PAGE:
Business leaders are looking to HR for strategies and innovations to address pressing talent-related challenges. Fair-chance hiring is a strategic, innovative solution to improve talent acquisition, retention, engagement, and DEI efforts.
What is fair-chance hiring?
It is the practice of assessing job candidates with criminal records on a case-by-case basis. It typically involves the Nature-Time-Nature test, which considers the nature of the offense, how long ago it occurred, and the nature of the specific role.
Why should HR champion fair-chance hiring?
By championing fair-chance hiring for your organization, you are bringing a strategic, innovative solution that enables your HR/Talent and business teams to:
- Access a massive talent pool: About 1 in 3 Americans has something on their background check, including 19 million have a felony conviction.
- Boost retention and engagement: Fair-chance hires tend to stay longer, while being just as (if not more) productive than other hires.
- Move the needle on diversity and equity: The criminal legal system disproportionately impacts groups underrepresented in many organizations, including people of color and people with disabilities.
How can you mitigate risk?
Using Nature-Time-Nature, your organization avoids negligent hiring by thoughtfully assessing potential conflicts. Especially for larger organizations, it can be helpful to create a formal rubric (sometimes referred to as a Background Screen Matrix) for consistency. It would include role types, conviction types, and timeframe for consideration. Within the matrix, you would provide guidance for how to proceed for any given combination of Nature-Time-Nature.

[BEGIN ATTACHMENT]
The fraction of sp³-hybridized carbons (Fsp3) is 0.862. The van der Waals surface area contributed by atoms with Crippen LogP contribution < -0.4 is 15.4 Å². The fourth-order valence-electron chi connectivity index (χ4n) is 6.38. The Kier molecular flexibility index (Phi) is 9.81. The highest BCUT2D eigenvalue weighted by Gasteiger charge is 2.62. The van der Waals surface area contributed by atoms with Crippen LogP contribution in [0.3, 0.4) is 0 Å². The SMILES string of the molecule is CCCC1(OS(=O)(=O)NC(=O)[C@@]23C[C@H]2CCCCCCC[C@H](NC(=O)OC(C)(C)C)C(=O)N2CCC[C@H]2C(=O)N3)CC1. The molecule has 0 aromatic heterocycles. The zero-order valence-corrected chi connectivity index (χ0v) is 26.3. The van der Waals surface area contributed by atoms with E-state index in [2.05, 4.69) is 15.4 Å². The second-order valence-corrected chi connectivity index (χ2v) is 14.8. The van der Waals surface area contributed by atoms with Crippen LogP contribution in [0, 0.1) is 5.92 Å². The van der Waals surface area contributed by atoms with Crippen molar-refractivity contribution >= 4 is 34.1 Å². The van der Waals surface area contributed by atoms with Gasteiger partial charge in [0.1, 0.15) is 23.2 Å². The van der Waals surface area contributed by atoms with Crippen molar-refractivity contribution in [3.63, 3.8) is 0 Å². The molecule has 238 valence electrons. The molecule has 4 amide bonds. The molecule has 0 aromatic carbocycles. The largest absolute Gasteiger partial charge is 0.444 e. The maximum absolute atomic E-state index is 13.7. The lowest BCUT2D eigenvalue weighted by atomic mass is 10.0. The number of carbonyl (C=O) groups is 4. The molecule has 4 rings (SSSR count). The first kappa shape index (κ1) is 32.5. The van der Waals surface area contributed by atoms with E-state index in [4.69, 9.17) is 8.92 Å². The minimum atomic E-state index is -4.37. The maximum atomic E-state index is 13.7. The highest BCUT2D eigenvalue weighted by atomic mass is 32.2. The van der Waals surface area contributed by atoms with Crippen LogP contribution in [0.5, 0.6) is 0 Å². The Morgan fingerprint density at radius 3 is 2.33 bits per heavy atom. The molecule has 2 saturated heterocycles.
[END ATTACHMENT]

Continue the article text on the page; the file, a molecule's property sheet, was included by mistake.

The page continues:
How can you start making the case?
Despite the benefits, fair-chance hiring may not be an easy sell. For ‘social proof’, you can reference the Second Chance Business Coalition, which includes some of the country’s biggest employers. Seeing that companies like American Airlines, JP Morgan Chase, PayPal, and Procter & Gamble have publicly committed to fair-chance hiring shows that it’s good for business.
Frankly, fair-chance hiring will not work unless HR is on board and driving the necessary changes. Within your organization, you and your teams are the key to making fair-chance hiring a reality and a success.